Brazil Choro: Saxophone, Why Cry?

Choro ("crying, lament"), an instrumental music arising in Rio in the 1880s, drew on European salon and military orchestra music, and such popular imports as polka, schottische, tango and waltz, all generously injected with an Afro-Brazilian rhythmic feel. Rooted in the music of Carnaval, the affinity with samba is clear, but strains of Brazilian forro, Portuguese fado, the morna of Cape Verde, Argentine tango and early New Orleans jazz (Dixieland, minus the brass) are also audible. Woodwinds front the ensemble: clarinet, flute, and saxophone render the characteristic choro sound, melding with the miniature guitar-like cavaquinho, mandolin, piano, accordion, guitar, bass and a variety of percussion.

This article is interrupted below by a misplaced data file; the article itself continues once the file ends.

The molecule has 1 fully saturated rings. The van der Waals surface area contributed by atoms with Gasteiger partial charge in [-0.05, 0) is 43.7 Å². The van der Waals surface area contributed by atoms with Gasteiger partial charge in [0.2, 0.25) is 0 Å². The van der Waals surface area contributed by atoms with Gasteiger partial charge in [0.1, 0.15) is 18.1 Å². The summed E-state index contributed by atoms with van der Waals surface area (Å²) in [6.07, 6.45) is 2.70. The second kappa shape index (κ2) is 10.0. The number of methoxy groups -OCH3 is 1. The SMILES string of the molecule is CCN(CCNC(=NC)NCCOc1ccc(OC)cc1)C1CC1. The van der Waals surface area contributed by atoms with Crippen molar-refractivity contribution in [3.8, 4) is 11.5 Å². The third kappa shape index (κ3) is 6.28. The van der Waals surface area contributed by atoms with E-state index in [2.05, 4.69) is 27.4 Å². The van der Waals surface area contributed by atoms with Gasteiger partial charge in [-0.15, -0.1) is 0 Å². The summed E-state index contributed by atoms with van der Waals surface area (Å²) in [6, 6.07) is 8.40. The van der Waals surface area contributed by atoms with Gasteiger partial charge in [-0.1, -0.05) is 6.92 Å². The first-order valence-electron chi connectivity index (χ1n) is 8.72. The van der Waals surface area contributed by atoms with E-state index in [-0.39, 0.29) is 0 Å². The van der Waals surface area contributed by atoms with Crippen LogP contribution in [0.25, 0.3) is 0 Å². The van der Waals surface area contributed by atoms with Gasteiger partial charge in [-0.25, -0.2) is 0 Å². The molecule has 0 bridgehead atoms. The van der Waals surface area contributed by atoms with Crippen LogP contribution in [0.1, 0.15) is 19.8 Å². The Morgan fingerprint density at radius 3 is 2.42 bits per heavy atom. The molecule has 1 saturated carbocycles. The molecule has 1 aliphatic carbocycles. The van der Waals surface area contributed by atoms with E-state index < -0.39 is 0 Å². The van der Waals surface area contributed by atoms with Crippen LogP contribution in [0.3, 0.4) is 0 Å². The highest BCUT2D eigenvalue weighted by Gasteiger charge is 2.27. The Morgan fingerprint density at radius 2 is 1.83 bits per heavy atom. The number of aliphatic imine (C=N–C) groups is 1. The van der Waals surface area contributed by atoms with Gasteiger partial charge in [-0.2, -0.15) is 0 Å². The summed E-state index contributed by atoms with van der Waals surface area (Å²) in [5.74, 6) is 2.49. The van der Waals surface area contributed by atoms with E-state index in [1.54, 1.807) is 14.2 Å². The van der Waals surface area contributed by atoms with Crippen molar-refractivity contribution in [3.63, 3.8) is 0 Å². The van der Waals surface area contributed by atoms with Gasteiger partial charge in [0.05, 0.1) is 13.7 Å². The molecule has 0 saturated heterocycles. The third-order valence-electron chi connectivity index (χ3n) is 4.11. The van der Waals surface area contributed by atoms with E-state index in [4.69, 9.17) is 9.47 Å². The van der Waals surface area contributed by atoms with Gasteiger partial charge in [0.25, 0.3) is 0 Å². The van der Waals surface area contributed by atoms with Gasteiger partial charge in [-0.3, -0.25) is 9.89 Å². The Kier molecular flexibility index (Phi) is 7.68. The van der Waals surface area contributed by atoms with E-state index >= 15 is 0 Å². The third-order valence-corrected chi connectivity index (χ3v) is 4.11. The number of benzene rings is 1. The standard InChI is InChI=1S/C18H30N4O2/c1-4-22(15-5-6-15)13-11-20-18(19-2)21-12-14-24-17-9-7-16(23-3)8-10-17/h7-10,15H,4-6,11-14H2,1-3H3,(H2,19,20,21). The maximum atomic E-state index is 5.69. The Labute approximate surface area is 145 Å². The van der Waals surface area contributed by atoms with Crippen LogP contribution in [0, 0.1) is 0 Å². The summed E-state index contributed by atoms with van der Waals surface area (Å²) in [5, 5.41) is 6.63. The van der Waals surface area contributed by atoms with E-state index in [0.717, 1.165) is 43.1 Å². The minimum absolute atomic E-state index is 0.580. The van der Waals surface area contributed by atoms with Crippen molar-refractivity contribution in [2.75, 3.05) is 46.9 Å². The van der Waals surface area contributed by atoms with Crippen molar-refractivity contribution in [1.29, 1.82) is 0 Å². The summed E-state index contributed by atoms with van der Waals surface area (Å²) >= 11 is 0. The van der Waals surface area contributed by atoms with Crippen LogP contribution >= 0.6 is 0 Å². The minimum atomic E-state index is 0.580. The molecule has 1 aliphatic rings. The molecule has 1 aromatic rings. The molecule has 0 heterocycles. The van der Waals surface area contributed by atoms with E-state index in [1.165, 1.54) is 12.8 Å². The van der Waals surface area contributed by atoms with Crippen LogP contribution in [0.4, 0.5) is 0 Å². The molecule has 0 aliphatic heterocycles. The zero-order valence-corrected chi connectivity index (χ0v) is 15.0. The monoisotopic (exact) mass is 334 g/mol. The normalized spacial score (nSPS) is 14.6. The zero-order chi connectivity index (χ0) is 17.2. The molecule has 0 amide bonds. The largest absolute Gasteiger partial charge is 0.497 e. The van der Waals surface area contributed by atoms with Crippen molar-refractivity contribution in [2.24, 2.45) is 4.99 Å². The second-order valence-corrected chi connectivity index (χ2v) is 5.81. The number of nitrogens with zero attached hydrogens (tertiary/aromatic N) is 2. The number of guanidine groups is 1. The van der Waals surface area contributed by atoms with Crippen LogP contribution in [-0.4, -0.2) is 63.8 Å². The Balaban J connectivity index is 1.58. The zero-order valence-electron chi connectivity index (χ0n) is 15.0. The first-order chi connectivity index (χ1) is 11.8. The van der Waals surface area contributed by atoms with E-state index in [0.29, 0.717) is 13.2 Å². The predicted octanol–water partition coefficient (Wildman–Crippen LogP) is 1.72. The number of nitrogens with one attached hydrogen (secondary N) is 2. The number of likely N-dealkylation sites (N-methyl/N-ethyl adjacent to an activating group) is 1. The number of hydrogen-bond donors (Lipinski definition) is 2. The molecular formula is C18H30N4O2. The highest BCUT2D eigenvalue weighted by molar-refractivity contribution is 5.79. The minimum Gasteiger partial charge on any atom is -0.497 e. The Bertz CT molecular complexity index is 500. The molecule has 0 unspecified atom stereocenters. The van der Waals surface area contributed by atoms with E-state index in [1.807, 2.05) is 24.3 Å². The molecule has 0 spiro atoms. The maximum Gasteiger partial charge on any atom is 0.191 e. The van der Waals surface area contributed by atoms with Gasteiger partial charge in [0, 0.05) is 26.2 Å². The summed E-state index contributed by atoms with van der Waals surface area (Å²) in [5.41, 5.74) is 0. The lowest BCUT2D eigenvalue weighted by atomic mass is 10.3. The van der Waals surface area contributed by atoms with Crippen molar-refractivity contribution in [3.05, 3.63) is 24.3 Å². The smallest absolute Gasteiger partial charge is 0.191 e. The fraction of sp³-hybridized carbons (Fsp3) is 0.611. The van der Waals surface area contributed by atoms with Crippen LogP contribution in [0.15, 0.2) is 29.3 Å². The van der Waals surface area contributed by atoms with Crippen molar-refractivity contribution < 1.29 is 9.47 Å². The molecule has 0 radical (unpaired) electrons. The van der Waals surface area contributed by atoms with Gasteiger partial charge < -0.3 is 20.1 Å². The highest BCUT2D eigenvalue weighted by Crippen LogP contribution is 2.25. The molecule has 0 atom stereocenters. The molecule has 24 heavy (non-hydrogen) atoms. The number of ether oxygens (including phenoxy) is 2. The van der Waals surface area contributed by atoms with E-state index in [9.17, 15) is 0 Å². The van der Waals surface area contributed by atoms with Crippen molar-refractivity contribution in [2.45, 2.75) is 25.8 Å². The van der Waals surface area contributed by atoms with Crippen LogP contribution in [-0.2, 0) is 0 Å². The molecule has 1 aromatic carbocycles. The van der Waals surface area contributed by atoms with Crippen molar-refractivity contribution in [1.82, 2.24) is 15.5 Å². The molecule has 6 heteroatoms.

Cavaquinho master Paulinho da Viola is better known as a sambista, but he has led the recent choro revival in Brazil. For other aficionados, Waldir Azevedo defined cavaquinho style in a legacy of definitive choro compositions, including Pedacinho Do Céu and Delicado, heard here. If choro allows for less improvisation than samba or jazz, there is fluid virtuosity to spare in the work of classically trained pianists Radamés Gnattali and Roberto Szidon, clarinetist Severino Araújo, and mandolinists Déo Rian and Joel Nascimento. In more open, jazz-like settings, Severino Araújo and Os Chorőes (the studio-only supergroup) introduce muted brass and drums to subtle effect. Woodwind ace and prolific choro composer Abel Ferreira, who crafted his inimitable sound while backing celebrated sisters Carmen and Aurora Miranda, appears on six tracks, three with Os Chorőes. Finally, no choro overview could overlook saxophonist Pixinguinha, a looming presence in Brazilian music; many will recognize his Segura Ele and Lamento. This amply annotated compilation reveals the broad and charming range of choro, a genre that deserves a new generation of listeners outside of Brazil. - Michael Stone

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